Program Philosophy

At Growing Minds Chess Academy we believe in the Mind/Body connection and fully embrace the idea of “Sound Mind in a Sound Body.” We are a very forward thinking company and strive to stay on the cutting edge of educational philosophy and psychology. We’re constantly researching new ideas and methods and have incorporated ideas from the Mindfulness educational movement as well as the Growth Mindset (MindUP) educational models.

Mindfulness has been featured on both TIME Magazine and in the NY Times, and is fully incorporated into the curriculum of many schools both nationally and in New York City. Mindfulness in the classrooms was featured in a NY Times article.

The MindUp educational model is based upon the works of Stanford University psychologist Carol Dweck, who promotes the encouragement of “growth mindsets” over “fixed mindsets”. The focus is on encouraging hard work and perseverance in children instead of just rewarding “good grades” or “being smart.” There is a focus on both words used (trying to use words that encourage hard work and the growth mindset) and an expanded knowledge of how the brain works and how intelligence is gained. You can read more about the MindUP approach at the following links:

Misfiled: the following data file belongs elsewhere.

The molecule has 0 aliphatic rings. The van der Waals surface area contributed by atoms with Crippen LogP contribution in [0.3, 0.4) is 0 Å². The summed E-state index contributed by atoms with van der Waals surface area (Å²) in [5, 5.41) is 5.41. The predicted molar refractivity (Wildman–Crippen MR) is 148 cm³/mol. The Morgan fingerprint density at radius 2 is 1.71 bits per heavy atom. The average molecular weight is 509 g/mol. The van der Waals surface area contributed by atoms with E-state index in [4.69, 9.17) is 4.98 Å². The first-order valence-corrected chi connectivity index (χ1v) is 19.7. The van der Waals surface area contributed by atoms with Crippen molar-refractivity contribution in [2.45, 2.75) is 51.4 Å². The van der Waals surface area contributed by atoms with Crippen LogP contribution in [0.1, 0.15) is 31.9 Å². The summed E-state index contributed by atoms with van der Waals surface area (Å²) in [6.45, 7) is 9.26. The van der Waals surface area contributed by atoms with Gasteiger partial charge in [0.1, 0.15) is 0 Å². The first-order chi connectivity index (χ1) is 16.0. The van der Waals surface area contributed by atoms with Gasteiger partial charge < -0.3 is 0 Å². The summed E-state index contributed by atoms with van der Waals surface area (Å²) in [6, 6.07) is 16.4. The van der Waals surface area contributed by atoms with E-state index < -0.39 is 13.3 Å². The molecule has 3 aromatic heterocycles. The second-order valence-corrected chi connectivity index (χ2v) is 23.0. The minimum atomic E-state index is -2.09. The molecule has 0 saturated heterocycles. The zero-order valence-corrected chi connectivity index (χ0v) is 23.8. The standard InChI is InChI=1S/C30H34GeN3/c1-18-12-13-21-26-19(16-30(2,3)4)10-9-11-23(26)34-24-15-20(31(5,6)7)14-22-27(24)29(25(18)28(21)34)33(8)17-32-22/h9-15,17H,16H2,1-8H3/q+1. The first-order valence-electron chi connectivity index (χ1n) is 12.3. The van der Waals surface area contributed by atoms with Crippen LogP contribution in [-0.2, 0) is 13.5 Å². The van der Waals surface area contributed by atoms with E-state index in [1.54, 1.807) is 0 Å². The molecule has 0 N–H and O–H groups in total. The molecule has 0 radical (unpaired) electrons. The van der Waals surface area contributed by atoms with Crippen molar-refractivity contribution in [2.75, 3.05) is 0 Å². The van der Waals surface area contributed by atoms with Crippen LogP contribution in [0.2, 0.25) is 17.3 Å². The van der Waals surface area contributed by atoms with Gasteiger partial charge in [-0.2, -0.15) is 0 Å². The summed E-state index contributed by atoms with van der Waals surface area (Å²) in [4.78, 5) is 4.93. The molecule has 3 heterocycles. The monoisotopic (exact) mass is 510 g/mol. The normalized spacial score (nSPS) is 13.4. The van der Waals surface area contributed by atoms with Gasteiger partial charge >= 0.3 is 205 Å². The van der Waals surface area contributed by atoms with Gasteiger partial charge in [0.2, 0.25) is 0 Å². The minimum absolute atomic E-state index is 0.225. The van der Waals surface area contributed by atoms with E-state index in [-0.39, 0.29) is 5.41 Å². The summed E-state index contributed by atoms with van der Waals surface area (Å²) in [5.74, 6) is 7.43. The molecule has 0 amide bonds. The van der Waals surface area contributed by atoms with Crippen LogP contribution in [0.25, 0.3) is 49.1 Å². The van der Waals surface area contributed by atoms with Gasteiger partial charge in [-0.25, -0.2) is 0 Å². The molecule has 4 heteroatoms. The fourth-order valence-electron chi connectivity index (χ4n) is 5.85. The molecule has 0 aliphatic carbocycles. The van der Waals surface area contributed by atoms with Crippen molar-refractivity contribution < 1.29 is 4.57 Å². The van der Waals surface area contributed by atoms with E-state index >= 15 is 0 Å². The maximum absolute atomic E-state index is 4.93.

Another thing that sets us apart is our approach to early childhood learning. We believe in the incredible learning capabilities of young children and aim to both challenge and encourage advanced learning in our children. Therefore, we’ve designed an intellectually stimulating curriculum for our ELC afterschool classes that will not only teach the children the basics of chess, but will also help prepare them for future tournament play and competition. They will not only learn what the pieces are called and how they move, but will also learn to think about different strategies and tactics within the game of chess. This is done through the introduction of various “games” that focus on different themes. One example of this is our “Trading Game” where we teach the children the values of all the pieces and then have them work out trades with each other using the various pieces. In this way the children learn that even though a Rook is worth 5 points (and seems like a very big, strong piece), it can be bested by a Bishop and Knight (3 + 3 = 6). This helps them later on in real game situations where they may have a choice to lose a Rook but gain a Bishop and Knight in return, and they will then be able to realize that it’s a better “trade” for them.

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